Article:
If Texas is a test for how socially conservative US states will fare economically in the post-Roe world, then they’ll hold up just fine. More than a year after passing the country’s most restrictive abortion law, Texas boasts the largest number of Fortune 500 company headquarters of any state. In the latest sign of the Lone Star State’s enduring allure, Chevron Corp. announced plans to relocate workers to Houston just hours after the US Supreme Court struck down Roe v. Wade. Catarina Saraiva and Katia Dmitrieva have the details.
- Dobbs v. Jackson Women’s Health Organization, which overturned Roe v. Wade, is expected to have ripple effects for women in the workforce. More workers who might otherwise have had abortions are likely to experience pregnancy-related health impacts that could lead to more leave or disability accommodation requests. The decision also sets the stage for more challenges from employers that disagree with employees’ reproductive health-care decisions on religious grounds. J. Edward Moreno explains.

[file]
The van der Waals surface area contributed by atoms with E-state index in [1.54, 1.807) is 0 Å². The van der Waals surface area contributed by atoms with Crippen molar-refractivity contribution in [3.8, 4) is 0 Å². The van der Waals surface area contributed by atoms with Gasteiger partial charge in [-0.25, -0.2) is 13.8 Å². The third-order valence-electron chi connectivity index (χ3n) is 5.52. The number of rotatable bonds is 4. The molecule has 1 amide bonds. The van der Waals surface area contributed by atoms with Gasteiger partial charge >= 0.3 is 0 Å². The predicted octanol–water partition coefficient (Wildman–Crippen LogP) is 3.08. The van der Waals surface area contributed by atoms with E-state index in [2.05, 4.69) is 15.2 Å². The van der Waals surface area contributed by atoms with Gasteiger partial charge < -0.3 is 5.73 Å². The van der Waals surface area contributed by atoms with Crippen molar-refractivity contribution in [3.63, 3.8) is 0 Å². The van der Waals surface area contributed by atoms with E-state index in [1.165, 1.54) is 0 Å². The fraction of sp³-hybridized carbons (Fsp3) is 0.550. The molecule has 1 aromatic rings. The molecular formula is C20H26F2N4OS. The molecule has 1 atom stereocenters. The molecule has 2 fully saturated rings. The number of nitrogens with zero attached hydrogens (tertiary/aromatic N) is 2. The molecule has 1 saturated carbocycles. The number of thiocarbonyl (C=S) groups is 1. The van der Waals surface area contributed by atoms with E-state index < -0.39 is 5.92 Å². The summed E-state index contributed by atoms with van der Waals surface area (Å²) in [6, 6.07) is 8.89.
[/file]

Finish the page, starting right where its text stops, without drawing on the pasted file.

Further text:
Around the Administration
- Biden will travel to Cleveland, Ohio and meet union workers and retirees to announce the final rule implementing the American Rescue Plan’s Special Financial Assistance program, which aims to protect workers in multiemployer pension plans faced with significant cuts to benefits.
Secretary of State Antony Blinken will have a candid discussion about the war in Ukraine with his Chinese counterpart Wang Yi during a summit in Indonesia that’s set to be dominated by the fallout from Russia’s invasion, a top official said. Blinken leaves for Bali on Wednesday to attend the G20 foreign ministers meeting before continuing on to Thailand. He will meet Wang on Saturday. Read more from Iain Marlow.